Supplementary material from "Bathyal feasting: post-spawning squid as a source of carbon for deep-sea benthic communities"

Published on 2017-12-15T06:09:17Z (GMT) by
In many oceanic carbon budgets there is a discrepancy between the energetic requirements of deep-sea benthic communities and the supply of organic matter. This suggests that there are unidentified and unmeasured food sources reaching the seafloor. During 11 deep-sea remotely operated vehicle (ROV) surveys in the Gulf of California, the remains (squid carcasses and hatched-out egg sheets) of 64 post-brooding squid were encountered. As many as 36 remains were encountered during a single dive. To our knowledge this is one of the largest number of natural food falls of medium-size deep-sea nekton described to date. Various deep-sea scavengers (Ophiuroidea, Holothuroidea, Decapoda, Asteroidea, Enteropneusta) were associated with the remains. Although many of the 80 examined ROV dives did not encounter dead squids or egg sheets (<i>n</i> = 69), and the phenomenon may be geographically and temporally restricted, our results show that dead, sinking squid transport carbon from the water column to the seafloor in the Gulf of California. Based on food fall observations from individual dives, we estimate that annual squid carcass depositions may regionally contribute from 0.05 to 12.07 mg C m<sup>−2</sup> d<sup>−1</sup> to the seafloor in the areas where we observed the remains. The sinking of squid carcasses may constitute a significant but underestimated carbon vector between the water column and the seafloor worldwide, because squid populations are enormous and are regionally expanding as a result of climate change and pressure on fish stocks. In the future, standardized methods and surveys in geographical regions that have large squid populations will be important for investigating the overall contribution of squid falls to regional carbon budgets.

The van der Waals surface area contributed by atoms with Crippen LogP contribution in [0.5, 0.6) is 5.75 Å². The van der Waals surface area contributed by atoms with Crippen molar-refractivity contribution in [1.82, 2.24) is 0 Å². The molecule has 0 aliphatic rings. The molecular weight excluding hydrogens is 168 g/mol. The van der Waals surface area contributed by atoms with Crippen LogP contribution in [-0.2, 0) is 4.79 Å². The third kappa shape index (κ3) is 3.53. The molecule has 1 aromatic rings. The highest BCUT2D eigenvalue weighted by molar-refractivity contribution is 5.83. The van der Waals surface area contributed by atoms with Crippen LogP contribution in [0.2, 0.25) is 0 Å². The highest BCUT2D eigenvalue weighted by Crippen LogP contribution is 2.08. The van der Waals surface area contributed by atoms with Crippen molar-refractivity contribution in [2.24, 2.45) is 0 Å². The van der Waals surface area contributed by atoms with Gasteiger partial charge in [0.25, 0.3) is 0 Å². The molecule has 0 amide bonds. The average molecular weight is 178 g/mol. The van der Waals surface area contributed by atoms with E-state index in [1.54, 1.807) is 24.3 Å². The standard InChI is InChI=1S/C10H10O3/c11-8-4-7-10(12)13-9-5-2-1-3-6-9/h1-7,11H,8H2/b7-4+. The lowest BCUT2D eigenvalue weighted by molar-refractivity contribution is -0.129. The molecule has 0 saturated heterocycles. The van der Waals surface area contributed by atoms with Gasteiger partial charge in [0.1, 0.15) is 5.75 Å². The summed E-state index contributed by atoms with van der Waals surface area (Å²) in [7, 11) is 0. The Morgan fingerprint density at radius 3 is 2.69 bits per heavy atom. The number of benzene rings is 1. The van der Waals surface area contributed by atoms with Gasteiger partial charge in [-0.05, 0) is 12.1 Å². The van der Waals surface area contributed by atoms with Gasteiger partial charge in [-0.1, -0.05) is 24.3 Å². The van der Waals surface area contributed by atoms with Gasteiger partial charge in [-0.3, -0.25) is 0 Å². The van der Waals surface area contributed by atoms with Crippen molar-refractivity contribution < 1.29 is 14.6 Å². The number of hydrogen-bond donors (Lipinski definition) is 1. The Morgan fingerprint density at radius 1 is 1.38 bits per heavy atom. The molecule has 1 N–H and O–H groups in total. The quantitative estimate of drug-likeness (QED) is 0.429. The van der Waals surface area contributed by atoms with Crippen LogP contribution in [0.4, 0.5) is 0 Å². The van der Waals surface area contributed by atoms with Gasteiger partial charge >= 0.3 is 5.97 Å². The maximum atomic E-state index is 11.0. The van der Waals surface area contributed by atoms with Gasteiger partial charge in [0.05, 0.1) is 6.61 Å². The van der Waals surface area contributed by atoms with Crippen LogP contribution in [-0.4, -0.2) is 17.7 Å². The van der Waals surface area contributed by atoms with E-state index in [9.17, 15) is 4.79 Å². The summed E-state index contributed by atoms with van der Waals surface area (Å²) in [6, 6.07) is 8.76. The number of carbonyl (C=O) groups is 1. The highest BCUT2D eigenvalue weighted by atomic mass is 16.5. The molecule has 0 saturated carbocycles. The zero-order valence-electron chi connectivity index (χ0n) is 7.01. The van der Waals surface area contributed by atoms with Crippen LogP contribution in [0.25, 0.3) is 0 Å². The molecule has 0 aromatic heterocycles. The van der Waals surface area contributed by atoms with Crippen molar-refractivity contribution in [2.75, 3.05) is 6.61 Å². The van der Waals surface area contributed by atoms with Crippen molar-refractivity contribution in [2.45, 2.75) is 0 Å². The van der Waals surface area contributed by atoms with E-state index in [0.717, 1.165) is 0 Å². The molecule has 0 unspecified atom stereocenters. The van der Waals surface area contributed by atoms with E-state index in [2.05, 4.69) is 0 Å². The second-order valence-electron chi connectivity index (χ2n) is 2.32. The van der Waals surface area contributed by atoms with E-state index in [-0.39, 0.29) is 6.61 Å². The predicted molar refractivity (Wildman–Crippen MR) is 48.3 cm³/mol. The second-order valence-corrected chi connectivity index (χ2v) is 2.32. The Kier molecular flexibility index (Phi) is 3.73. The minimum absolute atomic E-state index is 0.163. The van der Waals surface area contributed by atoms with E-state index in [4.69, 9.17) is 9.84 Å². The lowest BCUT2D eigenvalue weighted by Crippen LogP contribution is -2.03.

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Hoving, H. J. T.; Bush, S. L.; Haddock, S. H. D.; Robison, B. H. (2017): Supplementary material from "Bathyal feasting: post-spawning squid as a source of carbon for deep-sea benthic communities". The Royal Society. Collection.